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Levee Repairs Estimated to Last 45 Days

Work crews will fill a 400-foot-long breach and pump out water from flooded farmland.

June 05, 2004|From Associated Press

HOLT, Calif. — It will take at least 45 days for work crews to repair a broken levee and pump out water that is flooding miles of low-lying farmland and upsetting California's delicate water balance, authorities said Friday.

Before that work can begin, floodwaters must fill a roughly six-mile-square island of cropland west of Stockton, where farmers had planted asparagus, corn and other crops on 11,000 acres walled off a century ago from the marshy Sacramento-San Joaquin River Delta.

Many islands in the labyrinthine delta are depressions that sit below the level of the surrounding rivers, with a lattice of levees keeping them dry. But floodwater from the Middle River was pouring in so quickly that the island was expected to fill by Friday evening, half a day earlier than expected.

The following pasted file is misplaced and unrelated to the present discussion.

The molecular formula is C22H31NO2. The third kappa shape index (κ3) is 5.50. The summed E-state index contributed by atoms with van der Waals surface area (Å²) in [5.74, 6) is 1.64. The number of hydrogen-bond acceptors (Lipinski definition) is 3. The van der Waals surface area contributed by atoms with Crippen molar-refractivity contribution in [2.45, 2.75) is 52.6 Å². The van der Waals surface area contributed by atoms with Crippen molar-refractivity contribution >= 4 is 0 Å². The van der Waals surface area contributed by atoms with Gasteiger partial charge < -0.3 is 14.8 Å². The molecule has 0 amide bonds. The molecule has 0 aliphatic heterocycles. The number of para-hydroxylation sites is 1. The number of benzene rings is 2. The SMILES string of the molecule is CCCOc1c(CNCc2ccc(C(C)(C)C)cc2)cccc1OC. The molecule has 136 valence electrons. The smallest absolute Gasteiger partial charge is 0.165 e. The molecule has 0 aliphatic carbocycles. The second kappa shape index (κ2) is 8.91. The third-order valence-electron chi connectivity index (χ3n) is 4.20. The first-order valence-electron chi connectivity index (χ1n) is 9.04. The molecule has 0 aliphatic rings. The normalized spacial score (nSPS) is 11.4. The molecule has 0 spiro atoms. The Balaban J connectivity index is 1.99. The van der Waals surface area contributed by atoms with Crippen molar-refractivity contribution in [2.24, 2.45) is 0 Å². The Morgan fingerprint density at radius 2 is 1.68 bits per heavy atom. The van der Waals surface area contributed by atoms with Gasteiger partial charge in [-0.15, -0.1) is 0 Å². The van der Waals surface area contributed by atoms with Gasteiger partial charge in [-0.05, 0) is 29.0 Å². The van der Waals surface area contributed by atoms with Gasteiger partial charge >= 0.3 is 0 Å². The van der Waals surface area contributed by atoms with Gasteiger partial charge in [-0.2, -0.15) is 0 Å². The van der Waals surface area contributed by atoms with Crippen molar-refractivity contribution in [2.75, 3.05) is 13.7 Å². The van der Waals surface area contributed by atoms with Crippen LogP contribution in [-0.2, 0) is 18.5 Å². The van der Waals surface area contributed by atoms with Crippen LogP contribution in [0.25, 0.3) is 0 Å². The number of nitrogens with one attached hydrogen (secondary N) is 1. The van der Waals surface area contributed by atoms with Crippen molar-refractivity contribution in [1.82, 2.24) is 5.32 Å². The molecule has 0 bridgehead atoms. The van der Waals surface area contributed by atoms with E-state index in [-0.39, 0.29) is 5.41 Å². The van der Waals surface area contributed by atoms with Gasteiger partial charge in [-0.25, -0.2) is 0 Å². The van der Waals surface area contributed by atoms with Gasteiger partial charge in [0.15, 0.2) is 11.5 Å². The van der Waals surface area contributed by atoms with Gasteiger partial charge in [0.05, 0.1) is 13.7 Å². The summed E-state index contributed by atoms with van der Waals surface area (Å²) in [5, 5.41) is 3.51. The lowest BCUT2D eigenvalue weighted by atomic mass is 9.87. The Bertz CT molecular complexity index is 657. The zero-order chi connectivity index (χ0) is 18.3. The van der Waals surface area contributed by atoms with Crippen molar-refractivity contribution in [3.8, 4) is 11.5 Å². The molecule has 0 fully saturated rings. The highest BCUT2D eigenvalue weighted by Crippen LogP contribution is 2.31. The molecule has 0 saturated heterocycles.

Once the water level rises about 8 feet to the height of the river -- perhaps Saturday -- workers plan to harden the edges of the breach with 2-ton rocks, then begin plugging a gap more than 400 feet long. Engineers weren't sure how long repairs would take. The floodwater will then be pumped out, a process that took six weeks the last time the area flooded, 24 years ago.

About 70 people were evacuated Thursday from about 30 homes on the island.

"Right now, it's not going to be a short-term evacuation," said Sgt. Chris Stevens of the San Joaquin County Sheriff's Department. "For 45 days, there's going to be mud and water."

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